“Every vocation to the priesthood comes from the heart of God, but it goes through the heart of a mother.”
This quote is frequently attributed to Pope St. Pius X, and it sums up the sentiment driving the formation of a new group that recently started in the Diocese of Rochester.
The Mothers of Lu is a group of local Catholic mothers who have committed to praying for vocations to religious life to come from within their own families. The group was inspired by the example of a group of women from the small village of Lu, located in northern Italy, who in 1881 became frustrated with the lack of priests in their region, explained Janene Loughran, one of the founding members of the local group.
“They decided to take matters into their own hands ‚Ä¶ and started praying together for vocations to come straight from their own families. The result was over 300 priests and religious within about 65 years,” Loughran added.
Father Peter Van Lieshout, pastor of St. Peter Parish in Ontario County, shared this story at a June picnic for St. Thomas Aquinas Homeschoolers of the Rochester Area, and by July the local Mothers of Lu group was up and running, said Loughran. She founded the group with fellow Catholic mothers Shauna Walczak and Nancy Jo Bohrer, and by mid-September there were approximately 30 mothers in the group.
“This isn’t something that we just take lightly,” Loughran said. “What we’re offering back to God belongs to him to begin with.”
The mothers meet on the first Tuesday of each month at 7 p.m. at St. Jerome Church in East Rochester. They spend an hour in adoration before the Blessed Sacrament, then pray a rosary together. After that a local priest will either give a reflection or, if he is not able to attend, he will provide one and the group will read if after praying the rosary. The meetings will conclude with a recitation of the Mothers of Lu prayer followed by some social time.
“I think one of the most beautiful things about it is that we’re not just praying for vocations from our families, but we’re also asking that our families be a place where we can allow our children to properly discern their vocations,” Walczak remarked. “We fully realize that God has already called them to vocations. (We’re) just creating an environment where they can properly discern what that call is.”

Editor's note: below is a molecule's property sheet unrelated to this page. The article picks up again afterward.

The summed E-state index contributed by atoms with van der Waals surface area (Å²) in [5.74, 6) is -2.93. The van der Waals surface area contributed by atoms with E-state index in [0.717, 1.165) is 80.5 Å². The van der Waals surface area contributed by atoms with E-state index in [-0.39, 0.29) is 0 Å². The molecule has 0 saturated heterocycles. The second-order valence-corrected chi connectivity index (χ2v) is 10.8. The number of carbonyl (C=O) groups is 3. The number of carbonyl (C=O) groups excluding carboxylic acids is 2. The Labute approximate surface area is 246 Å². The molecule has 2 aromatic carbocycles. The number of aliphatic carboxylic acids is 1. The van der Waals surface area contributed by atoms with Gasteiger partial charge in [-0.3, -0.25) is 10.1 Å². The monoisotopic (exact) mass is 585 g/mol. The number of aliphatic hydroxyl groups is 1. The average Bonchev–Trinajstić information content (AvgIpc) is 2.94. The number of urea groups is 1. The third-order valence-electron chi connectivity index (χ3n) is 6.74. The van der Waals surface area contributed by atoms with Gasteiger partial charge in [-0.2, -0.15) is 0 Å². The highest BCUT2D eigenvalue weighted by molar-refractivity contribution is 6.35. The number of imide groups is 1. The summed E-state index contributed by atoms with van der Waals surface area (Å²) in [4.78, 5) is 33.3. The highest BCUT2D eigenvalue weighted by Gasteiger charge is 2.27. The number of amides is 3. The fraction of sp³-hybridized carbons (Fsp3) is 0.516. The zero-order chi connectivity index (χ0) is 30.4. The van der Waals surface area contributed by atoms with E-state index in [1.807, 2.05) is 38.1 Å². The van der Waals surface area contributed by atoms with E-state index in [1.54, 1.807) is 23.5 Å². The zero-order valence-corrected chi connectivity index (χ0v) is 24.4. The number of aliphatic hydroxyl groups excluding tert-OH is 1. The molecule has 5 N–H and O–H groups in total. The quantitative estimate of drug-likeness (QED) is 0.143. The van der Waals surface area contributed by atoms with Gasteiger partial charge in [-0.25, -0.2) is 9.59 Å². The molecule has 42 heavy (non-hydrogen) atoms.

The group’s founders initially received some feedback from mothers who thought it wasn’t their place to pray for their children to become priests, but Walczak said the group is not trying to force vocations. The women are not simply praying that their sons become priests. They are praying that their children will listen to God and be open to his plan for them, whether that plan includes the priesthood, religious life or married life, said Loughran.
“It’s all in cooperation with what God’s plan is,” she explained.
“We’re clearing the path,” added Walczak, who belongs to St. Katherine Drexel Parish in Palmyra and Macedon.
At the same time, Loughran said she has told her six children how important priests are to Catholic life.
“Without a priest there’s no Eucharist,” said Loughran, who belongs to St. Jerome Parish. “You have to have the priest to have the family, and you have to have the families to have the priests.”
Bohrer said she initially was hesitant when Loughran asked her to help start the group.
“It took me a day or so to say yes, and I approached it as, I really want to work on virtues and have our family be an atmosphere where my sons and my daughter can truly discern their vocation, whatever that might be,” she recalled.
One July morning during daily Mass, however, God showed her that she shouldn’t be afraid to let her sons grow up to be priests and to serve on the altar with Christ, she said.
“That was a real moment of conversion in my own heart,” said Bohrer, who belongs to St. Peter Parish.
The mothers recognize that it takes courage to contemplate or even support the priesthood at a time when newspapers and news broadcasts regularly include stories of alleged sexual abuse of children by priests. Yet it’s precisely because of the current social climate that such a focus on vocations is necessary, Walczak maintained.
“I think this is especially timely,” she said. “It’s a beautiful submission to God’s will. It’s a testament to the fact that regardless of what’s happening, we just need to always leave as much room as possible for God’s will to be done.”